Surveillance is critical for early detection of emerging and re‐emerging infectious diseases. Weighted surveillance leverages heterogeneity in infection risk to increase sampling efficiency.
Here, we apply a Bayesian approach to estimate weights for 16 surveillance classes of white‐tailed deer in Wisconsin, USA, relative to hunter‐harvested yearling males. We used these weights to conduct a surveillance programme for detecting chronic wasting disease
(CWD) in white‐tailed deer at Shenandoah National Park (SHEN) in Virginia, USA. Generally, for surveillance, risk of infection increased with age and was greater in males. Clinical suspect deer had the highest risk, with weight estimates of 33.33 and
9.09 for community‐reported and hunter‐reported suspect deer, respectively. Fawns had the lowest risk with an estimated weight of 0.001. We used surveillance weights for Wisconsin deer to determine sampling effort required to detect a CWD‐positive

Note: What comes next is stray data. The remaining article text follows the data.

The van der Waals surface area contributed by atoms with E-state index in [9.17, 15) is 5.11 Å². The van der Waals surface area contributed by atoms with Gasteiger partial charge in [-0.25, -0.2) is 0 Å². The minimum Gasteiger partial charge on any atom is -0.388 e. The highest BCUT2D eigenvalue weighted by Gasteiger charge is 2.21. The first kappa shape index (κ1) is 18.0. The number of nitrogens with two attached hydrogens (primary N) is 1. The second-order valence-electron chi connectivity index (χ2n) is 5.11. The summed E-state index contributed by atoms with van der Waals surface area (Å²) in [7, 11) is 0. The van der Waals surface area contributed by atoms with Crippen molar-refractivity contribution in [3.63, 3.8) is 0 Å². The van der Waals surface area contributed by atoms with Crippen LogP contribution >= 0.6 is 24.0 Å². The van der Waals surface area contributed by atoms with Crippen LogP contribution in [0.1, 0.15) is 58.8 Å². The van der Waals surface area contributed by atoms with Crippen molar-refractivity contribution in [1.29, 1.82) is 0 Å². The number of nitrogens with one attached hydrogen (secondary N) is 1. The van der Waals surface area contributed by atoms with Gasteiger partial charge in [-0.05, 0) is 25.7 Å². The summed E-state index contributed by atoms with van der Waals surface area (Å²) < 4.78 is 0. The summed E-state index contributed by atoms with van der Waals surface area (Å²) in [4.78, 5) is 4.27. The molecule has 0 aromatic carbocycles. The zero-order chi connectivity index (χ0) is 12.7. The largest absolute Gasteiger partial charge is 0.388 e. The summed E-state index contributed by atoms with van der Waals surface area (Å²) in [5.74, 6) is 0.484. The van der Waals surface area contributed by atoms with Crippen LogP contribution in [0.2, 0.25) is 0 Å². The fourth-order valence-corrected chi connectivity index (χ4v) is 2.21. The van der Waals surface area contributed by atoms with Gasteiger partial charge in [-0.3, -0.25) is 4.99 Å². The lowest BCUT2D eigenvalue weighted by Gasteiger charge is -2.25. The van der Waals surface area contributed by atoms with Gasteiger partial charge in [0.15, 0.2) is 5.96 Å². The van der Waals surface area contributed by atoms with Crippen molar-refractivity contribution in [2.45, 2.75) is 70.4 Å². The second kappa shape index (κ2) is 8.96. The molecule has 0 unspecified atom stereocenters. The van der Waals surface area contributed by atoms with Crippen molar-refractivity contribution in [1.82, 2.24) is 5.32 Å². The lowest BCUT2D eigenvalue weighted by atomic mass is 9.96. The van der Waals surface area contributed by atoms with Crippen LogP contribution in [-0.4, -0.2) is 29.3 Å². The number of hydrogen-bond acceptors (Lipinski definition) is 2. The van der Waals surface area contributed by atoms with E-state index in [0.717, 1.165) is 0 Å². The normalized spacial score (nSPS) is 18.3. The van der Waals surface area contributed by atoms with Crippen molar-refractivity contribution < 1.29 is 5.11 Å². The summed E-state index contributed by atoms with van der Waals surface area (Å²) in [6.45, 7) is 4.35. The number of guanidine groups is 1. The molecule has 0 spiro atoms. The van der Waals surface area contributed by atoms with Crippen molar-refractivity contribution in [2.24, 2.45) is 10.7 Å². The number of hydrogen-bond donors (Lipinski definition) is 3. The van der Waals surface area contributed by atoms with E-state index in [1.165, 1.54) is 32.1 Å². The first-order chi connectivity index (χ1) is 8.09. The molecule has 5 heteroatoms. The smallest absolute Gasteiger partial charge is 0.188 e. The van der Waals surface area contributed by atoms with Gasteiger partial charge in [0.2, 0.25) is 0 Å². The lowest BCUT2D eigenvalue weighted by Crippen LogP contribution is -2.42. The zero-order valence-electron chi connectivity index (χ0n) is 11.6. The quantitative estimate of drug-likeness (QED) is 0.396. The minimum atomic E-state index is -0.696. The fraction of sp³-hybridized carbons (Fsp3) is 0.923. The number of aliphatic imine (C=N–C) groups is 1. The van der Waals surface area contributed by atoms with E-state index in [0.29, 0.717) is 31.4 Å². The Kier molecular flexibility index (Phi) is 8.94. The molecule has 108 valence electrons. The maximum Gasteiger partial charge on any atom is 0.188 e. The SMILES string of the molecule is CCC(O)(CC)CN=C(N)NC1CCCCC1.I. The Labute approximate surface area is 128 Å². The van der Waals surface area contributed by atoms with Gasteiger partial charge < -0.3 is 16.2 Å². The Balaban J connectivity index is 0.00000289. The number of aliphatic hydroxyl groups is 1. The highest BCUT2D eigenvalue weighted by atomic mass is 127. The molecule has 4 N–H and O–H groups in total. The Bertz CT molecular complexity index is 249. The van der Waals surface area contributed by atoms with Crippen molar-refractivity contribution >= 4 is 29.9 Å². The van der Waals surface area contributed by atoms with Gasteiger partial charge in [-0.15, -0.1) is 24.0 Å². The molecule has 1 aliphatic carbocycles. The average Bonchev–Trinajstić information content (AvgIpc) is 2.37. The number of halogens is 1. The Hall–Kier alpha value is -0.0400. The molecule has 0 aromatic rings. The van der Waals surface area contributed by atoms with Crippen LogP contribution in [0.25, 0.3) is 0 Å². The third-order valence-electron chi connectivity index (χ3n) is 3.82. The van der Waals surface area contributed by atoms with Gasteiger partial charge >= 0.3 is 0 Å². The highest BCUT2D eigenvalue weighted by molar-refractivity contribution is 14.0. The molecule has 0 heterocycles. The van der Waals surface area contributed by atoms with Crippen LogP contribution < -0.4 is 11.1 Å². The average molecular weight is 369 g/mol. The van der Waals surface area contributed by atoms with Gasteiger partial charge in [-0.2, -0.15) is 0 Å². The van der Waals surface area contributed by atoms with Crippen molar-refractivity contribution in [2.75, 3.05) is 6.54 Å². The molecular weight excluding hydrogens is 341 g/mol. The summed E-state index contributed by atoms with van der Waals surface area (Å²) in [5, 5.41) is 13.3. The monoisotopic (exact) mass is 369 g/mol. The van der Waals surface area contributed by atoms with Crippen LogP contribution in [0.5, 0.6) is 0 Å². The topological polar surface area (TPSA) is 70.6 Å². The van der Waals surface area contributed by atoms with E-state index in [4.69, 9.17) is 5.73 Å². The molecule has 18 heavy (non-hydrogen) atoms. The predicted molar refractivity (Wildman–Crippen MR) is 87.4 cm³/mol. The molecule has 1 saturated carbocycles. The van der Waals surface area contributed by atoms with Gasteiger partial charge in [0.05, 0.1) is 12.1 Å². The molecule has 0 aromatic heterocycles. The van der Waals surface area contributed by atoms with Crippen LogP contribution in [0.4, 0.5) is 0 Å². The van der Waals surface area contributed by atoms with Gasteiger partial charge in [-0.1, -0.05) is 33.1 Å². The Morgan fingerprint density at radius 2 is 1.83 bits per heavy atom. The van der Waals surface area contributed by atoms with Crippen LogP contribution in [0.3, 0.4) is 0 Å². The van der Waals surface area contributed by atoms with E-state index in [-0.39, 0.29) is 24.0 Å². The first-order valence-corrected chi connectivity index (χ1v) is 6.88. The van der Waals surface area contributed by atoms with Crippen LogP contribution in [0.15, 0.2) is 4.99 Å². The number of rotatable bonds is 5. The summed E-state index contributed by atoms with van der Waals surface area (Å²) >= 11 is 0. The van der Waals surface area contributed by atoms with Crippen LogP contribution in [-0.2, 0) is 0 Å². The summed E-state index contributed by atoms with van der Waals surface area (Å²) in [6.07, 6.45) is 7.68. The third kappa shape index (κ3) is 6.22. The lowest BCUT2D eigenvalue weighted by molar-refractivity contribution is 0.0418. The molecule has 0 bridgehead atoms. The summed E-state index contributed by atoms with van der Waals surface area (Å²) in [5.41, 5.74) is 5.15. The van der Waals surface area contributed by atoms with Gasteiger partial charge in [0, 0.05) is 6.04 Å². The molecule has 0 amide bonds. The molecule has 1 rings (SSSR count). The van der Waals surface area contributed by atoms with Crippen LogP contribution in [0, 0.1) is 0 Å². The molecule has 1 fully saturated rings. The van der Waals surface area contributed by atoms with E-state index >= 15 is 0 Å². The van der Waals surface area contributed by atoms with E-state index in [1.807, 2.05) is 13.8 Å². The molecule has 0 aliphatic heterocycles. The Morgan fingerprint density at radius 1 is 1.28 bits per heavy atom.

case in SHEN if prevalence in yearling males ≥0.025. The sampling required to detect CWD was 37–91 adult deer, depending on the adult male:female ratio in the surveillance stream. We collected rectal biopsies from 49 female and 21 male adult deer, and 10 additional samples from vehicle‐killed
deer. CWD was not detected and we concluded with 95% probability that prevalence in the reference population (yearling males) was between 0.0% and 3.6%. Synthesis and applications. Our approach allows managers to estimate relative surveillance weights
for different host classes and quantify limits of disease detection in real time when only a sample of animals from a population can be tested, resulting in considerable cost savings for agencies performing wildlife disease detection surveillance. Additionally, it provides a rigorous means
of estimating prevalence limits when a disease/pathogen is not detected in a sample set. It is therefore applicable to other wildlife, domestic animal and human disease systems, which can be characterized by surveillance classes with heterogeneous probability of infection. This methodology
is also extendable to other disciplines such as invasive species, environmental toxicology, and generally, any ecological question seeking to efficiently use scarce financial and human resources to maximize the detection probability of a rare event.
No Supplementary Data
No Article Media